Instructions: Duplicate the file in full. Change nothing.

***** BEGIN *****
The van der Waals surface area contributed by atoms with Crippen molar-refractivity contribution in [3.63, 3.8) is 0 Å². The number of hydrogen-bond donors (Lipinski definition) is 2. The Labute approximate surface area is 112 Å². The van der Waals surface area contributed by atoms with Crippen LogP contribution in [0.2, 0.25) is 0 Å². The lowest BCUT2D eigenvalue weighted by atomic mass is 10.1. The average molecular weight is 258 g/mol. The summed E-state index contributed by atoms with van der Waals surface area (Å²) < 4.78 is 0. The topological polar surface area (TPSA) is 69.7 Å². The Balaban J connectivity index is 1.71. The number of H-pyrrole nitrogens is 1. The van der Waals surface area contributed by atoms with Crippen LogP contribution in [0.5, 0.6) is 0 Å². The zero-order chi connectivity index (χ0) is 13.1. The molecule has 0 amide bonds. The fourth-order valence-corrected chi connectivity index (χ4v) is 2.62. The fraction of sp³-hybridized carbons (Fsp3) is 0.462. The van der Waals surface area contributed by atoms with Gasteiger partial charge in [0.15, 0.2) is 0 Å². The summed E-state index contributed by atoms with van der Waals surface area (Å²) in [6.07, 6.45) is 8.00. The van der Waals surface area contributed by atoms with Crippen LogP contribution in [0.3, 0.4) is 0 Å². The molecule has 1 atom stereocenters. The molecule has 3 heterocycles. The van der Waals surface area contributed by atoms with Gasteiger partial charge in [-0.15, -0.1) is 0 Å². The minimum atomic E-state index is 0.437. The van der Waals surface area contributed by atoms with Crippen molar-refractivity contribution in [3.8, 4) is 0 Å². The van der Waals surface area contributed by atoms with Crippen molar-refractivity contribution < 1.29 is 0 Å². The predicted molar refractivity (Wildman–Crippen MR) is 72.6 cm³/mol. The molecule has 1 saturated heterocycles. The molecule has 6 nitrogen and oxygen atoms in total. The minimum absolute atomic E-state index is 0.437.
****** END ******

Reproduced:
The van der Waals surface area contributed by atoms with Crippen molar-refractivity contribution in [3.63, 3.8) is 0 Å². The number of hydrogen-bond donors (Lipinski definition) is 2. The Labute approximate surface area is 112 Å². The van der Waals surface area contributed by atoms with Crippen LogP contribution in [0.2, 0.25) is 0 Å². The lowest BCUT2D eigenvalue weighted by atomic mass is 10.1. The average molecular weight is 258 g/mol. The summed E-state index contributed by atoms with van der Waals surface area (Å²) < 4.78 is 0. The topological polar surface area (TPSA) is 69.7 Å². The Balaban J connectivity index is 1.71. The number of H-pyrrole nitrogens is 1. The van der Waals surface area contributed by atoms with Crippen LogP contribution in [0.5, 0.6) is 0 Å². The zero-order chi connectivity index (χ0) is 13.1. The molecule has 0 amide bonds. The fourth-order valence-corrected chi connectivity index (χ4v) is 2.62. The fraction of sp³-hybridized carbons (Fsp3) is 0.462. The van der Waals surface area contributed by atoms with Gasteiger partial charge in [0.15, 0.2) is 0 Å². The summed E-state index contributed by atoms with van der Waals surface area (Å²) in [6.07, 6.45) is 8.00. The van der Waals surface area contributed by atoms with Crippen LogP contribution in [0.3, 0.4) is 0 Å². The molecule has 1 atom stereocenters. The molecule has 3 heterocycles. The van der Waals surface area contributed by atoms with Gasteiger partial charge in [-0.15, -0.1) is 0 Å². The minimum atomic E-state index is 0.437. The van der Waals surface area contributed by atoms with Crippen molar-refractivity contribution in [3.8, 4) is 0 Å². The van der Waals surface area contributed by atoms with Crippen molar-refractivity contribution < 1.29 is 0 Å². The predicted molar refractivity (Wildman–Crippen MR) is 72.6 cm³/mol. The molecule has 1 saturated heterocycles. The molecule has 6 nitrogen and oxygen atoms in total. The minimum absolute atomic E-state index is 0.437.